Charlie, my eldest, who keeps abreast of news items and is engaged (already at the tender age of 12) with equality issues and the lack of in society, wanted to know if I'd heard about the latest killing of an unarmed black man in the states... Yes, I have of course and although we have been avidly discussing ideas of what black lives matter means within our household, I think they/he was still shocked/dumbfounded. My youngest wanted to know why this man, Jacob Blake, was shot, what had happened (she is only 8). I didn't want to explain initially, because it is a deeply traumatic event. But you know what, Jacob Blake's 3 children were in the back of the car, as he walked towards it and had to witness their father being shot 7 times in the back and the eldest out of those 3 children was 8. The youngest 3. I don't hold with the theory necessarily that just because there are children in the world dealing with travesties and trauma, that mine have to experience that second hand too, but this is the world we live in and despite them being a paler shade of brown (than me or Jacob Blake's children) this too is the legacy that to varying degrees they will inherit. And they asked, so...I spoke.
Despite us having discussed the George Floyd murder and what black lives matter entails before, for some reason this incident has weighed heavier upon their innocent souls than any of the other discussions. My youngest wanted to know (and rightly so) why black people were targeted? Why they (we) are seen in this way... Again, despite us having discussed ideas of what racism is, about slavery and the legacy it left in it's wake, I don't think it had fully sunk in, on an emotional level for them.
White parents. Those who have taken the time to discuss not only the history but also how that history impacts upon the present, of slavery, of colonialism, of constructs of race and racism with your children and those who haven't. Have you any idea how it feels to discuss these things with your child when it's not simply an intellectual discussion or a point of historical learning? They could see I was upset, and actually a little scared. No, I won't hide that from them, despite the fact that they will not suffer racism or racial bias in the same way I or Jacob Blake or George Floyd or Breonna Taylor has, because yea, they could, my eldest definitely, 'pass for white'. This is part of their history and part of their mother's present and to varying degrees their own.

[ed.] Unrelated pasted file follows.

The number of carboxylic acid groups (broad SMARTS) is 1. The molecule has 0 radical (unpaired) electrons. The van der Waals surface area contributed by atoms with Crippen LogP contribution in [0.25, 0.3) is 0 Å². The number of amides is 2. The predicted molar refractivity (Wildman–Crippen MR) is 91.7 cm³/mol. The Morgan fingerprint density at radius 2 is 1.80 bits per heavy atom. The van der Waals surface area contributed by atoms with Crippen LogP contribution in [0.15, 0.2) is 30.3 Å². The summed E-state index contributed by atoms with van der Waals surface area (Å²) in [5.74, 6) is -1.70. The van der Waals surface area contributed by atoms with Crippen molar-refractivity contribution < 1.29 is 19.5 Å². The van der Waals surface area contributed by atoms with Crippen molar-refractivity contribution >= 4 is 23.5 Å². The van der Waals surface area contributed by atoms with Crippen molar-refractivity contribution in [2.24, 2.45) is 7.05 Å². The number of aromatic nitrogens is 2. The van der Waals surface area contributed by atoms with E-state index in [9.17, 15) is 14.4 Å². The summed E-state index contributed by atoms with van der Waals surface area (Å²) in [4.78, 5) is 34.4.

Black lives matter, as a slogan means... nothing actually. Nothing compared to the vast swell of evidence that it obviously does not. Jacob Blake was shot 7 times in the back, as he was walking away from police officers. Walking away because, er, perhaps history has taught him that these kinda confrontations, when police officers want your attention as a black man, often don't end well. Regardless of how you react. He hadn't broken the law, hadn't done anything, except try to break up a disagreement between 2 (white) women, a disagreement that was the reason the cops had been called in the first place. But instead of focusing on them, all they saw was a black male and felt, instinctually, his walking away from them warranted shooting him 7 times IN THE BACK. Maybe they didn't see the kids in the car. Maybe they thought (assumed) he was armed, dangerous. But we should by now know, after all that black lives matter has highlighted to us in the last few months, that all of those maybes just add up to one big fat definitely. That being that he was black and his life did not matter to them.
This is no longer a discussion or a debate. It is a picking sides point. If black lives ACTUALLY matter to you then you should be feeling an emotional response to this. You should feel deeply uncomfortable discussing the legacy of white privilege and entitlement with your white children and yea, actually, they should feel a discomfort too. It is not simply an intellectual debate and if you are not actually feeling it, then please don't say black lives matter. Please don't attempt to be seen as anti racist because that is the done thing. You don't deserve that kudos or safety or comfort.
My youngest was upset because, she presents as more brown than her sibling (Charlie is trans and has straight hair and very pale skin). She asked if that meant she would 'have more racism' than Charlie because of that and the curliness of her hair. The truth, unfortunately is yes. As I have suffered less overt racism than my sisters because I'm fairer skinned. Because the closer you present to that standard of white normality, the easier your ride. That is basic pigmentocratic politics. One of the many ways the slave masters have made us, non white people, continue their work by making us hate ourselves. I was careful with how I responded to my youngest about this because I want her to feel proud, not anxious about her heritage, her physicality. But yes, I also need her to understand she may well be judged upon that. Her response was incredible;
I love my skin and yours and Charlie's. It's not my fault if some people don't understand what love is...
Yea, am crying... Because that there is beauty, bravery and truth. I know it's not that simple but it's a good start.
Some people not only don't understand what love is but have lost touch with what it means to be human.